Lately, our youngest little spitfire has been complaining about her name. The following conversation has been on constant repeat over the past couple weeks.
Me: Hey, Vivi…
Vivi: No… Finish my name.
And because she has become so particular about being called “Vivienne” instead of a shortened version, our other precious children just egg her on, calling her “Viv” or “Vivi.”
All. Day. Long.
Sometimes I love my life, and sometimes I just can’t handle it.
Maybe it’s a girl thing, but I think a lot children go through a phase where they really don’t like their names. I remember being in third grade and deciding that I wanted to be called by my middle name, Nicole. Looking back, I realize just how patient and grace-filled my mom was during that time. She didn’t fuss about this radical name change. Instead, she sort of went with it; however, she also happened to mention how much she had prayed for a little girl named Adrienne.
Nice touch, right? So you know what I did? I stopped trying to change my name to Nicole.
The Holy Spirit can reach out into the tender heart of a child and bring conviction about anything. Even a name change.
I’m not sure if you’ve noticed, but scripture is full of characters, real people actually, who were born with one name but given new names once the Lord got ahold of them. Abram became Abraham, Sarai became Sarah, Saul became Paul.
I’ve recently been walking through Beth Moore’s new study, The Quest. This week we were in Genesis, studying the story of Jacob. Jacob’s name literally meant “deceiver” or “trickster” and he definitely lived up to that name. He tricked his brother into giving him his birthright and later he lied about his identity so he could steal his brother’s blessing from their father.
But do you know what God did for Jacob? He gave him a new name. The name Israel. Israel means “wrestling with God” and is an indication that Jacob had wrestled out his past and was now clinging to the Lord. God showed Jacob that He would fulfill His promise to make a great nation and He would do it through him.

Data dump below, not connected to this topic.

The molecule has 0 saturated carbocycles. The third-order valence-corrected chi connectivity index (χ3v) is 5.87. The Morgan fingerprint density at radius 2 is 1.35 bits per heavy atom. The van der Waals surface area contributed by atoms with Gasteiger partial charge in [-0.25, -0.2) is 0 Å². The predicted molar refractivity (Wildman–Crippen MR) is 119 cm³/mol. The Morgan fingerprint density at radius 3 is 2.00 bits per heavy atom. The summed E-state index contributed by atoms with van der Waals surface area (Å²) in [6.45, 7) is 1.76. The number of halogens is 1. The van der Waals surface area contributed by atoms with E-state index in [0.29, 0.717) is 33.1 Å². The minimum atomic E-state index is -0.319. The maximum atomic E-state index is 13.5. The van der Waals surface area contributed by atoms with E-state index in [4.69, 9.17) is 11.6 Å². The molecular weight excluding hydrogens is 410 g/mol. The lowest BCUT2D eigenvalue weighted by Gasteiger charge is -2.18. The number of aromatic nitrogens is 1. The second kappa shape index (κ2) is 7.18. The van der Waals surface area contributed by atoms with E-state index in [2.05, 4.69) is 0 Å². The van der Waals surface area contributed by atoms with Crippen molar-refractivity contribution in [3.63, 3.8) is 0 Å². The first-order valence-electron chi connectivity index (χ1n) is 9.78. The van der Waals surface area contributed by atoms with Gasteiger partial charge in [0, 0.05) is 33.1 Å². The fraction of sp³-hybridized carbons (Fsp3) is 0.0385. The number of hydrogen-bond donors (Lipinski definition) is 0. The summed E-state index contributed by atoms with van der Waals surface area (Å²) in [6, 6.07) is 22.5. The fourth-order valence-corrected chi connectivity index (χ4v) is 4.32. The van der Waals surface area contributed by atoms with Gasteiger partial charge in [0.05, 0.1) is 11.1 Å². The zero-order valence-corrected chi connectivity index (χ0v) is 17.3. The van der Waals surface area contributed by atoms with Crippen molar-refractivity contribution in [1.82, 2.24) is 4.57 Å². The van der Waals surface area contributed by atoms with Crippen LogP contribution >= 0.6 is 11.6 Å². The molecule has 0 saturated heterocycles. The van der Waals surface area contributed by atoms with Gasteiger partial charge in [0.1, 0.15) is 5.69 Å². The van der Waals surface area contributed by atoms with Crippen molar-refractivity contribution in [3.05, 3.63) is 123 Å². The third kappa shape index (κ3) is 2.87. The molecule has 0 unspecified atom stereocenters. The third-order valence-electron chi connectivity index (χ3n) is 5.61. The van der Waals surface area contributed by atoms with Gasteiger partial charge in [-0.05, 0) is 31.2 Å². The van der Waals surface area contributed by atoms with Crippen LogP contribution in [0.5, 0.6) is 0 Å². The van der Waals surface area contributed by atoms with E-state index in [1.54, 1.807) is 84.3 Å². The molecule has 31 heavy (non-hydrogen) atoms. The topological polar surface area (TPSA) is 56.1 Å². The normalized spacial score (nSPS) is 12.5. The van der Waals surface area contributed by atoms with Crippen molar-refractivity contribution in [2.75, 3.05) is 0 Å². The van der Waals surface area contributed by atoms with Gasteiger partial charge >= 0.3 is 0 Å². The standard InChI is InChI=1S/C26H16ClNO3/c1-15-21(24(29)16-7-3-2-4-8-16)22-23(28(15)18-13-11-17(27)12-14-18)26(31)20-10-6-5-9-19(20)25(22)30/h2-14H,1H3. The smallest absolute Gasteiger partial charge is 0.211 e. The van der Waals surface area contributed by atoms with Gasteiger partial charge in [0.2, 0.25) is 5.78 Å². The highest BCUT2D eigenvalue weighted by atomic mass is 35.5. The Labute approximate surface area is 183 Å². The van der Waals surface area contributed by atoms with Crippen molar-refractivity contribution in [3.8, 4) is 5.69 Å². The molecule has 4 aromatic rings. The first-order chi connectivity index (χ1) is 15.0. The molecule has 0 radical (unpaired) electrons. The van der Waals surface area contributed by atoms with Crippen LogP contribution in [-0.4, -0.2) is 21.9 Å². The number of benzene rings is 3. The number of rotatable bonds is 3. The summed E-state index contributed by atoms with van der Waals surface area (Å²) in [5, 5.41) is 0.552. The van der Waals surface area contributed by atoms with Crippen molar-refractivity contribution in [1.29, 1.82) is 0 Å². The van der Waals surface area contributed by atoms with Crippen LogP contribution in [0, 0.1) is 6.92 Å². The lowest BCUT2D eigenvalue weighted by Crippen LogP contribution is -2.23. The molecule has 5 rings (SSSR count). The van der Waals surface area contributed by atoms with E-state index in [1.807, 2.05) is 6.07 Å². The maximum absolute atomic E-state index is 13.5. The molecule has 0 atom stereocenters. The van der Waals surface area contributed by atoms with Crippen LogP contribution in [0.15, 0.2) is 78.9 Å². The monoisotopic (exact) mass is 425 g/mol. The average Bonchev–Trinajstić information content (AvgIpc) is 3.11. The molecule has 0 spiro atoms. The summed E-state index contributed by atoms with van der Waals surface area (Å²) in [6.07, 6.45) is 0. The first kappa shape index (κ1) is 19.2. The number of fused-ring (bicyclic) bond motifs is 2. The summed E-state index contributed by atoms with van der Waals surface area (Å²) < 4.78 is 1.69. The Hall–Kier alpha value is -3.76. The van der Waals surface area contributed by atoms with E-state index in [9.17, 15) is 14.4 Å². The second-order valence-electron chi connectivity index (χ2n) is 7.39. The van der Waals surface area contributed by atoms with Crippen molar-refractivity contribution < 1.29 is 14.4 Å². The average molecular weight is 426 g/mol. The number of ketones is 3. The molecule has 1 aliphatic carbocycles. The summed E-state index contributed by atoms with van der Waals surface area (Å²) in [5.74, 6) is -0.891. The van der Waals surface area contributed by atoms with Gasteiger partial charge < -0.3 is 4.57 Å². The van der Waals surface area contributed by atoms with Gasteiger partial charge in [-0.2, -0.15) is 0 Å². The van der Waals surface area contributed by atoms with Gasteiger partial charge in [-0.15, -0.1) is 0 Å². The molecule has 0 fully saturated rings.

Have you ever looked up your own name to see its meaning? In our current culture, we don’t usually pick a name based on its definition, but in other cultures, naming a child is a sacred and holy decision.
My name means “dark one.” (I don’t even know how to take that, Mom.)
In naming our own children, we honestly just went with what we liked. We named our oldest Brienne because we wanted something with a French flair to go with our last name. Later we discovered that Brienne means “strong” and “she ascends.”
Peter named our son Jonah because he felt it was indicative of his running away from God’s purposes for so long only to be drawn back into His presence with the possibility of this new child we were given.
We named our youngest daughter Vivienne basically because we wanted something that ended with “-enne” and I thought it was cute. (Yeah. We are contemplative and profound like that.) Vivienne means “full of life.” And she definitely lives up to it!
I want you to think about your name for a second. And this time, I’m not talking about the name on your birth certificate. Think about the names you’ve been called in the past. Or the names you call yourself.
Sometimes, like Jacob, when we’ve been called a name for so long, we begin to live it out.
But now I want you to think about your new name. The name Jesus gave you when you trusted Him.
Daughter of the King
One of my favorite scriptures is Ephesians 2:10. Read it and see what God says about you.
“For we are God’s masterpiece. He has created us anew in Christ Jesus, so we can do the good things He planned for us long ago.” (NLT)
Now insert your name into this verse.
“For ____________ is God’s masterpiece. He has created _______________ anew in Christ Jesus…”
No matter what name you’ve been known by in your past, today you can be assured that God sees you as His masterpiece. So stop living according to your old name and begin living according to the name Jesus Christ has bestowed upon you.
He calls you Beloved Daughter. Precious Child. Redeemed.
Live in that knowledge today, friend.